RESTRICTED. Cars pass through the Obrezje border crossing point on border between Slovenia and Croatia on March 9, 2016 in Obrezje, Slovenia. Jure Makovec / AFP
LJUBLJANA, Slovenia (UPDATED) – Migrants hoping to trek from Greece towards northern Europe found their path blocked Wednesday, March 9, after a string of western Balkan nations slammed shut their borders, exacerbating a dire humanitarian situation on the Macedonian border.
Slovenia and Croatia, two of the countries along the route used by hundreds of thousands of people in recent months, barred entry to transiting migrants from midnight. Serbia indicated it would follow suit.
EU member Slovenia said it would make exceptions only for migrants wishing to claim asylum in the country or for those seeking entry "on humanitarian grounds and in accordance with the rules of the Schengen zone".
Prime Minister Miro Cerar said the move meant that "the (Balkan) route for illegal migrations no longer exists." Croatia's Interior Minister Vlaho Orepic called it a "new phase in resolving the migrant crisis".
As the 28-nation EU battles the worst migration crisis since World War II, the fresh measures ramped up the pressure on the bloc to seal a proposed deal with Turkey to ease the chaos.
Hoping for a 'miracle'
Austria's decision in February to cap the number of migrants passing through its territory had already led to a gradual tightening of borders through the western Balkans – and a backlog in Greece.
"This is putting into effect what is correct, and that is the end of the 'waving through' (of migrants) which attracted so many migrants last year and was the wrong approach," Austrian Foreign Minister Sebastian Kurz said.
Authorities in Greece, the main entry point into the EU across the sea from Turkey, said Wednesday that nearly 36,000 migrants were now stranded there. Police said a further 4,000 were unaccounted for.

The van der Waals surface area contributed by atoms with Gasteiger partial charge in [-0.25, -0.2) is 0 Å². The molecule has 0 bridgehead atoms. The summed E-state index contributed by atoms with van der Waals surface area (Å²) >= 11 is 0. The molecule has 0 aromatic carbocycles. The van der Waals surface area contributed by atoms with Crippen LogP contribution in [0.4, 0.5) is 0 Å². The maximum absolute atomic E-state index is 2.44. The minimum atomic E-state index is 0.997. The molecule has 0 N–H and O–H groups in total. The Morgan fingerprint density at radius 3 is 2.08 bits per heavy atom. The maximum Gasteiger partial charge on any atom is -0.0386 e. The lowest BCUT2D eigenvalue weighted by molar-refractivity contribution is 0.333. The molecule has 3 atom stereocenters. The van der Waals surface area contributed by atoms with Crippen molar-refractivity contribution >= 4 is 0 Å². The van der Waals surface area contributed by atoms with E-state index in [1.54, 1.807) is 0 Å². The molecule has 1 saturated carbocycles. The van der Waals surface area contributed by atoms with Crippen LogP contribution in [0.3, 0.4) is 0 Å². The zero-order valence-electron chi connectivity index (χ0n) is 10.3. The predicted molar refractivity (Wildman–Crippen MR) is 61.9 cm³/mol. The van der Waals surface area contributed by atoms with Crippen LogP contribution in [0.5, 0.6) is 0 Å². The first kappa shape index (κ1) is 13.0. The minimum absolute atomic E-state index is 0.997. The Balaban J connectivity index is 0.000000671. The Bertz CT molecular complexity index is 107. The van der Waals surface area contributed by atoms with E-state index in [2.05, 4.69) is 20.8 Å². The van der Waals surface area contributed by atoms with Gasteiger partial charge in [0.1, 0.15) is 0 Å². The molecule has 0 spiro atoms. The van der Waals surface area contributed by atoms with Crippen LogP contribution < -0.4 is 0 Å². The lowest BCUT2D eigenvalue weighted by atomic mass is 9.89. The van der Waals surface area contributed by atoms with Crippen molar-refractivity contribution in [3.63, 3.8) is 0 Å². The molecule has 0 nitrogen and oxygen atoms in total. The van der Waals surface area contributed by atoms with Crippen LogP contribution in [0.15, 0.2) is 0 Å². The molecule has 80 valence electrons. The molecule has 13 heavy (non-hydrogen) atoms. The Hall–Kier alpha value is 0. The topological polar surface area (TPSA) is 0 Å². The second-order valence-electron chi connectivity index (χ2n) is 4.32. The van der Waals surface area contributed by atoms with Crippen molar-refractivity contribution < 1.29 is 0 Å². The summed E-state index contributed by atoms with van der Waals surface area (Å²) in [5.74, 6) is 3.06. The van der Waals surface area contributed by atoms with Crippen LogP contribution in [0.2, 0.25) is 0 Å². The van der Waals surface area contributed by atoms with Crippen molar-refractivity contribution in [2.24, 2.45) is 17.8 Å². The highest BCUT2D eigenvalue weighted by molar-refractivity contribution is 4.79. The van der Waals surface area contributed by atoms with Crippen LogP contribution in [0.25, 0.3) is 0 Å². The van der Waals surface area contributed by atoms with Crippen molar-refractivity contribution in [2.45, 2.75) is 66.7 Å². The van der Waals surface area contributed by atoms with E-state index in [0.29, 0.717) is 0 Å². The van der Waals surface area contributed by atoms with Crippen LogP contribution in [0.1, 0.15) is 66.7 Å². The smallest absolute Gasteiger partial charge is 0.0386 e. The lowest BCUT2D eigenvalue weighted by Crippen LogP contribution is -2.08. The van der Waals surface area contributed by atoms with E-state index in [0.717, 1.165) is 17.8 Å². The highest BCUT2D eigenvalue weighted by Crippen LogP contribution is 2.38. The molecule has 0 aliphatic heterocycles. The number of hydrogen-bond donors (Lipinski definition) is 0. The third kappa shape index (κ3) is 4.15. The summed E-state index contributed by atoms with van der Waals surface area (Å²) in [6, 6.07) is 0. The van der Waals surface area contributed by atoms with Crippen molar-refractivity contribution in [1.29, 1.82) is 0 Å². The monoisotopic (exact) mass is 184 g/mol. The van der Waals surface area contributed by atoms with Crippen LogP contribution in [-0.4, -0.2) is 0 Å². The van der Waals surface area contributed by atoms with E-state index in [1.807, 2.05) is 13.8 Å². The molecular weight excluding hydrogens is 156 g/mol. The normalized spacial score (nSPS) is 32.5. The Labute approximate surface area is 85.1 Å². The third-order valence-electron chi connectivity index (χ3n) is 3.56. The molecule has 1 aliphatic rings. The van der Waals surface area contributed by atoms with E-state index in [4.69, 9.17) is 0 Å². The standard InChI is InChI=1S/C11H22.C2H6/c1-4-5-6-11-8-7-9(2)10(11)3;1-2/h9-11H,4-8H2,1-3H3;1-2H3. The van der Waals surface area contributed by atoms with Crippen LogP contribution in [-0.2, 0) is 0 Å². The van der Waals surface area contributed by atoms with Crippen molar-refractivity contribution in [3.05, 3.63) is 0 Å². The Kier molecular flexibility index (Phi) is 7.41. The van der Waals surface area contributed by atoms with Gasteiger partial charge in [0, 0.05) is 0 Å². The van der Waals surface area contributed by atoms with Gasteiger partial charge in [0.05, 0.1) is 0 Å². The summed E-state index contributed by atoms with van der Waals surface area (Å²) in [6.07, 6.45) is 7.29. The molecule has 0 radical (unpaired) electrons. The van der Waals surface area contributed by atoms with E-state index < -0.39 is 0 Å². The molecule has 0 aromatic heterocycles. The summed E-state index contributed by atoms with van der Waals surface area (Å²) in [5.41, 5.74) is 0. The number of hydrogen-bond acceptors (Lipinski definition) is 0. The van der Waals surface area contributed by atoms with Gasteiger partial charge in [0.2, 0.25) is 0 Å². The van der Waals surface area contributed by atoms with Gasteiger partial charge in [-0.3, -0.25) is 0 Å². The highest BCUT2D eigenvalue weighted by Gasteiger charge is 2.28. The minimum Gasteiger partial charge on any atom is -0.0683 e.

The UN refugee agency estimated Wednesday there were also as many as 2,000 migrants stuck in Serbia.
There are fears that some will turn to people-smugglers and try their luck getting into Albania, and from there to Italy, or into Bulgaria.
Meanwhile, more than 14,000 mainly Syrian and Iraqi refugees have camped out on the Greece-Macedonia border crossing – many of them for weeks – at a muddy, squalid camp.
Macedonia has not let anyone enter since Monday.
"We are hoping a miracle will happen," said Ola, a 15-year-old from war-scarred Aleppo who has lived in a tent at Idomeni with her mother and two younger brothers for two weeks.
"We thought Germany wanted us. That's why we took the boat and came here."
Greek officials on Wednesday were trying to coax refugees to leave Idomeni for migrant centers elsewhere in the country. Many are reluctant to do so, however, fearing this would mean the end of their journey north.
Hungary, which last year sealed its southern borders with razor wire and fences, on Wednesday extended its "migration state of emergency" to cover the whole country, readying more police and troops to send to the frontiers if needed.
Merkel's open door
More than a million people have crossed the Aegean Sea into Greece since the start of 2015, many from Syria, Afghanistan and Iraq and most aiming to reach wealthy Germany, Austria and Scandinavia.
This has caused deep divisions among EU members about how to deal with the crisis and put German Chancellor Angela Merkel under severe pressure domestically for her open-door asylum policy.
Merkel, heading for a bruising in regional German elections on Sunday, hopes that a controversial deal discussed with Turkey at an EU summit on Monday, and due to be finalized on March 17-18, will be the answer.
The accord would see Turkey, currently hosting 2.7 million refugees from the five-year-old Syrian civil war and the main springboard for migrants heading to the EU, take back all illegal migrants landing in Greece.
Ankara proposed an arrangement under which the EU would resettle one Syrian refugee from camps in Turkey in exchange for every Syrian that Turkey takes from Greece, in a bid to reduce the incentive for people to board boats for Europe.
In return though, Turkey wants 6 billion euros ($6.6 billion) in aid, visa-free access to Europe's passport-free Schengen zone and a speeding up of Ankara's efforts to join the EU – demands that go too far for some.
European Commission chief Jean-Claude Juncker called the plan a "real game-changer" but there are questions about its legality, while the UN refugee chief Filippo Grandi and NGOs have raised concerns.
In the European Parliament on Wednesday, Liberal group leader and former Belgian prime minister Guy Verhofstadt accused the EU of giving the "keys to the gates of Europe" to Turkey's "sultan" president, Recep Tayyip Erdogan. – Bojan Kavcic, AFP / Rappler.com